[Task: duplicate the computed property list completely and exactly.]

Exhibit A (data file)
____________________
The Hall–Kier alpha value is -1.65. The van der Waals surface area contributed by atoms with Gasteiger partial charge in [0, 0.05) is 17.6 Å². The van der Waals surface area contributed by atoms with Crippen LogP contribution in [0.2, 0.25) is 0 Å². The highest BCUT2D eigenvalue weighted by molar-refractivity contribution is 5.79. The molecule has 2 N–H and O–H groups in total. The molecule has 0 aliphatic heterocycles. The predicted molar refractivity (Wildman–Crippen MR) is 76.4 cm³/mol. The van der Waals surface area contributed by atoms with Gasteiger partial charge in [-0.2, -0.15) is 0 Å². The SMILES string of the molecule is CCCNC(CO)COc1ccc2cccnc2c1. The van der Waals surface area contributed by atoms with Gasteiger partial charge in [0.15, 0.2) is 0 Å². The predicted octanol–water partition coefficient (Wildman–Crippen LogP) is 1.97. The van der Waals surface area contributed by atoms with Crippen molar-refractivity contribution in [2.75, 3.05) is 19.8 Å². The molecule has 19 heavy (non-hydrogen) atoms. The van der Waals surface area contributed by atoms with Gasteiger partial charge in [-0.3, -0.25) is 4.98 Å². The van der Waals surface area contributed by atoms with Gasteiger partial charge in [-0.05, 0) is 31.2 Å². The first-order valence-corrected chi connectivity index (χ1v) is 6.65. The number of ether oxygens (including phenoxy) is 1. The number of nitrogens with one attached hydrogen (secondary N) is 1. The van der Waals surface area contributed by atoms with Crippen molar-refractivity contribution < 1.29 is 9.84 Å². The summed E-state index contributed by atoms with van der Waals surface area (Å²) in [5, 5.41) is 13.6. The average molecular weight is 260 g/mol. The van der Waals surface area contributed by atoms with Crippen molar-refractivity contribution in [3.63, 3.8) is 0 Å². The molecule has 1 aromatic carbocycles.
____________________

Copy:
The Hall–Kier alpha value is -1.65. The van der Waals surface area contributed by atoms with Gasteiger partial charge in [0, 0.05) is 17.6 Å². The van der Waals surface area contributed by atoms with Crippen LogP contribution in [0.2, 0.25) is 0 Å². The highest BCUT2D eigenvalue weighted by molar-refractivity contribution is 5.79. The molecule has 2 N–H and O–H groups in total. The molecule has 0 aliphatic heterocycles. The predicted molar refractivity (Wildman–Crippen MR) is 76.4 cm³/mol. The van der Waals surface area contributed by atoms with Gasteiger partial charge in [-0.2, -0.15) is 0 Å². The SMILES string of the molecule is CCCNC(CO)COc1ccc2cccnc2c1. The van der Waals surface area contributed by atoms with Gasteiger partial charge in [0.15, 0.2) is 0 Å². The predicted octanol–water partition coefficient (Wildman–Crippen LogP) is 1.97. The van der Waals surface area contributed by atoms with Crippen molar-refractivity contribution in [2.75, 3.05) is 19.8 Å². The molecule has 19 heavy (non-hydrogen) atoms. The van der Waals surface area contributed by atoms with Gasteiger partial charge in [-0.3, -0.25) is 4.98 Å². The van der Waals surface area contributed by atoms with Gasteiger partial charge in [-0.05, 0) is 31.2 Å². The first-order valence-corrected chi connectivity index (χ1v) is 6.65. The number of ether oxygens (including phenoxy) is 1. The number of nitrogens with one attached hydrogen (secondary N) is 1. The van der Waals surface area contributed by atoms with Crippen molar-refractivity contribution < 1.29 is 9.84 Å². The summed E-state index contributed by atoms with van der Waals surface area (Å²) in [5, 5.41) is 13.6. The average molecular weight is 260 g/mol. The van der Waals surface area contributed by atoms with Crippen molar-refractivity contribution in [3.63, 3.8) is 0 Å². The molecule has 1 aromatic carbocycles.